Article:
Image of the 3D muscle model
Image of the 3D muscle model

Image source: IBEC

News • DMD research

Duchenne muscular dystrophy: artificial muscle to gain new insights

Researchers at the Institute for Bioengineering of Catalonia (IBEC) have developed a system using patient cells and represents the first 3D muscle model capable of replicating the damage caused by Duchenne muscular dystrophy (DMD).

The next phase of this project involves the development of an organ-on-a-chip platform, enabling more efficient preclinical studies of potential drugs and enhanced monitoring of muscle damage. Funding for this research has been provided by Duchenne Parent Project Spain, a non-profit association led by families with children affected by this form of dystrophy. 

Duchenne muscular dystrophy is the most common muscular dystrophy diagnosed in childhood, with approximately 20,000 new cases reported each year. It is a progressive muscle disorder that results in the loss of muscle function, ultimately leading those affected to lose their independence and experience severe medical issues. The average life expectancy for individuals with DMD is around 30 years. 

The cause of the disease is a mutation in the gene encoding dystrophin, a protein that cushions the impact of muscle contraction on the cell membrane. Due to the absence of dystrophin, muscle cells are prone to easy damage. Currently, there is no cure for DMD, and one of the primary challenges that the research community faces is to develop artificial models capable of accurately replicating the damage found in patients’ muscles. This is essential for studying new treatments in the laboratory. 

A study conducted by the IBEC, published in the journal Biofabrication, describes the development of a 3D muscle model capable of replicating the damage found in the muscle tissue of individuals affected by Duchenne muscular dystrophy.

Juanma Fernández and Ainoa Tejedera, researchers at the Institute of...
Juanma Fernández and Ainoa Tejedera, researchers at the Institute of Bioengineering of Catalonia (IBEC).

Image source: IBEC

The system, created through tissue engineering using patient cells, includes muscle fibers that can contract when an electrical stimulus is applied. This is a crucial feature for establishing an artificial muscle model that enables preclinical studies of drugs for treating DMD. The work was led by Juanma Fernández Costa, a senior researcher at IBEC, with Ainoa Tejedera Villafranca, a PhD student at IBEC, serving as the first author. Both of them are part of the Biosensors for Bioengineering group, which is led by ICREA research professor Javier Ramón Azcón.

[Replicating the muscle damage is] delicate because if you stimulate the muscle, you can also cause fiber breakage in healthy cells, just as it happens when we play sports and experience muscle soreness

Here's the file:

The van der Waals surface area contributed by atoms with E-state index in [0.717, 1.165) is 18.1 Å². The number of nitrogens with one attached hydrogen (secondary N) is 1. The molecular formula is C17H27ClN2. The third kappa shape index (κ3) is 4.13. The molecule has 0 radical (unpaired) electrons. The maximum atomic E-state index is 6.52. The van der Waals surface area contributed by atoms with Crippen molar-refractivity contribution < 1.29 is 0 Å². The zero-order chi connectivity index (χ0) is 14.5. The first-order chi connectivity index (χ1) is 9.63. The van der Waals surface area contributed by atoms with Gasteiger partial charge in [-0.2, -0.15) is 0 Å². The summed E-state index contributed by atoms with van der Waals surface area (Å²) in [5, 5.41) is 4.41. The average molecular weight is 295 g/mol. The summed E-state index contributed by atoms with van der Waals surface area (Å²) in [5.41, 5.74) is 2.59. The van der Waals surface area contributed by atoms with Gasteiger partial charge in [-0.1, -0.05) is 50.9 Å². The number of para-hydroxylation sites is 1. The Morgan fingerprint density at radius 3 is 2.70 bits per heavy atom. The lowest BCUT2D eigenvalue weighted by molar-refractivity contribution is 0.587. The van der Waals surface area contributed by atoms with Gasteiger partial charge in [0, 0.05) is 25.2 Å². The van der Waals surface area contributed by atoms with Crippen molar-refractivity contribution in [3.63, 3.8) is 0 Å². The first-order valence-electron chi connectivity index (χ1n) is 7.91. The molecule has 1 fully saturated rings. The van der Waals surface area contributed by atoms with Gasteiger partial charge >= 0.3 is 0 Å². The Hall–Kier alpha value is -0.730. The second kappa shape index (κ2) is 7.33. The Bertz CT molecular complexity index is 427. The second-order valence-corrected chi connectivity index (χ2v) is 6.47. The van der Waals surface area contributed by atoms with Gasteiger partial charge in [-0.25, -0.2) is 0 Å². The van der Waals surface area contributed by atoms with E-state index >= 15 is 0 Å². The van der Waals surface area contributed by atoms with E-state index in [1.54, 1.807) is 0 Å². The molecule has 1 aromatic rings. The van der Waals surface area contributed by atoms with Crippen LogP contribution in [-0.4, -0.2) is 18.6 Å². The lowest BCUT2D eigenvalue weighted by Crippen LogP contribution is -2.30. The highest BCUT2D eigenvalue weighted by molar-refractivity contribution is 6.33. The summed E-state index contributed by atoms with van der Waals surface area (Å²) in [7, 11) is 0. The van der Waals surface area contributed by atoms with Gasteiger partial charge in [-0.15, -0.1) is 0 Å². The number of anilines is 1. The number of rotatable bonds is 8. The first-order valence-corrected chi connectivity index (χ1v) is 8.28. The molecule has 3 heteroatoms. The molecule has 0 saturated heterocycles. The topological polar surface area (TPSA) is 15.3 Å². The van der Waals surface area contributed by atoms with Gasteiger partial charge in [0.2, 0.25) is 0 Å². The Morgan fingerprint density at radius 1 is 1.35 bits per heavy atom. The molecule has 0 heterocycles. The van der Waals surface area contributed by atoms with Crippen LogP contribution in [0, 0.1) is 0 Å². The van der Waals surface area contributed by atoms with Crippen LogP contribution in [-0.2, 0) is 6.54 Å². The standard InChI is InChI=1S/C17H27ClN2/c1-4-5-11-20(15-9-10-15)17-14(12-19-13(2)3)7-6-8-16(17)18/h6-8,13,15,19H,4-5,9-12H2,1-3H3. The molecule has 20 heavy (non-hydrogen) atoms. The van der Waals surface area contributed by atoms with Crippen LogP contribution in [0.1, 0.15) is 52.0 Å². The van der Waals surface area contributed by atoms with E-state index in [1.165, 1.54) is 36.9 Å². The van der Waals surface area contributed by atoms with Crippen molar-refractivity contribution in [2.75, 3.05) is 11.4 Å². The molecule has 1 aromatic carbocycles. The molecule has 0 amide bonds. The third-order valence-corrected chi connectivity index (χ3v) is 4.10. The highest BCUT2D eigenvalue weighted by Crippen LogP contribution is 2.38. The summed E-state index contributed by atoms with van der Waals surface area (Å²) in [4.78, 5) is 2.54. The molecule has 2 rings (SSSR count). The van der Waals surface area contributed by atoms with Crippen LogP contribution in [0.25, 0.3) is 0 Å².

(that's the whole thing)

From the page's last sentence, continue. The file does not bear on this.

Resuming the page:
Ainoa Tejedera

“The novelty of this study lies in our attempt to model the primary cause of the disease, which is damage to the sarcolemma, the membrane of muscle cells. It was crucial for us to replicate this in the laboratory, and we have successfully accomplished it. This had not been done previously,” says Juanma Fernández. “We worked for a long time on different protocols until we managed to make that damage appear in the cells of patients, but not in the control cells of people without Duchenne. It’s delicate because if you stimulate the muscle, you can also cause fiber breakage in healthy cells, just as it happens when we play sports and experience muscle soreness,” adds Ainoa Tejedera.

The goal of the researchers was to create a model that would enable them to determine whether drugs can reverse this cell damage. Rather than addressing the symptoms, which is the focus of palliative treatments, they aimed to target the root cause of the disease. Although they have already tested some drugs using this model, they are working on developing an enhanced model called an organ-on-a-chip. It is a more advanced platform that incorporates sensors and a microfluidic system into the 3D muscle model. This will enable more efficient monitoring of cell damage and faster testing of various molecules or drugs. 

The work, which is part of Tejedera’s doctoral thesis, has received funding from Duchenne Parent Project Spain (DPPE), a non-profit association created and led by mothers and fathers of children with Duchenne and Becker Muscular Dystrophy. This collaboration represents another way of bridging science and society. In the words of Fernández: ‘It is a fantastic example of how researchers can work together with patients and their families to pursue common goals.’ 

Silvia Ávila, the association’s president, highlights that ‘It is a source of pride to know that we have funded a project that can expedite the research process through the creation of an artificial muscle-on-a-chip. On one hand, we reduce the use of animals in the laboratory, and on the other hand, we shorten the time to turn a potential therapy into reality. This is crucial for a disease that is robbing our children of time and quality of life.’ 

Source: Institute for Bioengineering of Catalonia


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